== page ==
excellent reports from H.M. and the Diocesan Inspectors for the quality
of the work done in it; but of still greater value was the quiet and
refining influence of Miss Barnes’ character upon those who were
committed to her charge and the affection and respect which it inspired
on them. During the years of her retirement she continued to exercise
activity for good ; and as an Associate of the Girls’ Friendly Society
remained in close touch with many of her former pupils: while she was
also an energetic assistant Secretary to the Missionary Association ;
and undertook the management of the Nomination Coal Club for the benefit
of some of her poorer neighbours. During her long residence in this
place she was a permanent and steady influence for its welfare, loved by
all who knew her, and a shining example of the Christian life. — R.I.P.
From the August Parish Magazine 1918
“ Blessed are the dead that die in the Lord.”—Rev. xiv. 13.
July 15. Ernest Victor Coward, aged 11 years.
July 22. Ada Elizabeth Weller, aged 32 years.
THE BISHOP’S LETTER.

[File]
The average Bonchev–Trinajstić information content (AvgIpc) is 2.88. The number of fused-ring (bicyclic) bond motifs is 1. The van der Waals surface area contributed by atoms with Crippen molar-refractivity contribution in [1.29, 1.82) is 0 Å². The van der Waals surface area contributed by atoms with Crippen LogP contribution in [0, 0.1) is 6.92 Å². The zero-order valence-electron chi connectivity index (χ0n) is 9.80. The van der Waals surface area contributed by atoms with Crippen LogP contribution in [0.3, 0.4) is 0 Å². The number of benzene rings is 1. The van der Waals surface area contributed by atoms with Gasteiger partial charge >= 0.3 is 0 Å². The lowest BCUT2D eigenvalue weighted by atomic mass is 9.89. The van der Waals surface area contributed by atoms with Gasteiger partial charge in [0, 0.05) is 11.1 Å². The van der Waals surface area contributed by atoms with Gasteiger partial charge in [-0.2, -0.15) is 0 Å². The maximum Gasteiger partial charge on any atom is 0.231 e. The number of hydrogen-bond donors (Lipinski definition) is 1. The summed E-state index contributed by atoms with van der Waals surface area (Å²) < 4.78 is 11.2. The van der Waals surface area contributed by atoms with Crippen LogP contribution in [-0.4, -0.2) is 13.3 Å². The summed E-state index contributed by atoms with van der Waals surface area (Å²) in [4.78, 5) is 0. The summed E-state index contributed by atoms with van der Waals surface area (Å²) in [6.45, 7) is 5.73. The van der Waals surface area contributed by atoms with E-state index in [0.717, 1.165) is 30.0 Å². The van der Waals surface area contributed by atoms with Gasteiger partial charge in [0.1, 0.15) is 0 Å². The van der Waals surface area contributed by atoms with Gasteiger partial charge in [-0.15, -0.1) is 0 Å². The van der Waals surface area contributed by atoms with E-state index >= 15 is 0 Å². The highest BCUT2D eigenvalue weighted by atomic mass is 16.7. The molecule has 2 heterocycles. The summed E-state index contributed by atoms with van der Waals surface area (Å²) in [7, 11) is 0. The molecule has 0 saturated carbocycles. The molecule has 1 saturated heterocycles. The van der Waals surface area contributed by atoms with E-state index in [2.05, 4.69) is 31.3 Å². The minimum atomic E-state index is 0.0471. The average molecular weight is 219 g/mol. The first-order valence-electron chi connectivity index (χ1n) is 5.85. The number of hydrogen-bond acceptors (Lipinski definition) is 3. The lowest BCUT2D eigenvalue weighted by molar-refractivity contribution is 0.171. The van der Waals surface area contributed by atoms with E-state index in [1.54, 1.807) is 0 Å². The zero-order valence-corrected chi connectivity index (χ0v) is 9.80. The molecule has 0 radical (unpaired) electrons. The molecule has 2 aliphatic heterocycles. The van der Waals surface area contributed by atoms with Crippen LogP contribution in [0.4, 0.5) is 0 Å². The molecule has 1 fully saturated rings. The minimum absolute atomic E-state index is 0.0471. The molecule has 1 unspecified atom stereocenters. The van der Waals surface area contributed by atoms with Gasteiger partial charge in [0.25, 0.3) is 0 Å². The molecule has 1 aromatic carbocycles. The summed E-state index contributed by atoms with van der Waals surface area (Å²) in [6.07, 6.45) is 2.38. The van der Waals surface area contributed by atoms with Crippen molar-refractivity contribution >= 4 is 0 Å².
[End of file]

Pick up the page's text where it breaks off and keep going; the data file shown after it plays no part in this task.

July 9th, 1918.
My dear People,
The month brings with it the beginning of another— the fifth — year of
No word of mine is needed, I am sure, to ask you to keep the first day
of the Fifth Year, which falls on a Sunday, with reverence and godly
fear, with thankfulness for Divine blessings, and for human performance
and patience in an unexampled ordeal. We shall remember our living and
our dead: our living still bearing in trenches, or afloat, in stress of
battle, and in strain of waiting, in bodily sufferings, and in the
bitterness of captivity, things of which we at home can form the
slenderest and most superficial idea: and our dead, dear to us for their
love and for what we knew and had in them: or, if unknown to us,
ennobled in our thoughts by their sacrifice, and the cause for which
they gave their lives.
And as we offer, childlike, these prayers to our Heavenly Father, the
Father of our Lord Jesus Christ, we shall look forward with manful
hearts to the future, the near but unknown future, full of dangers, full
of fears, but full of opportunities, and therefore of hopes. We shall
pray for a righteous judgement of God upon all the crafts and cruelties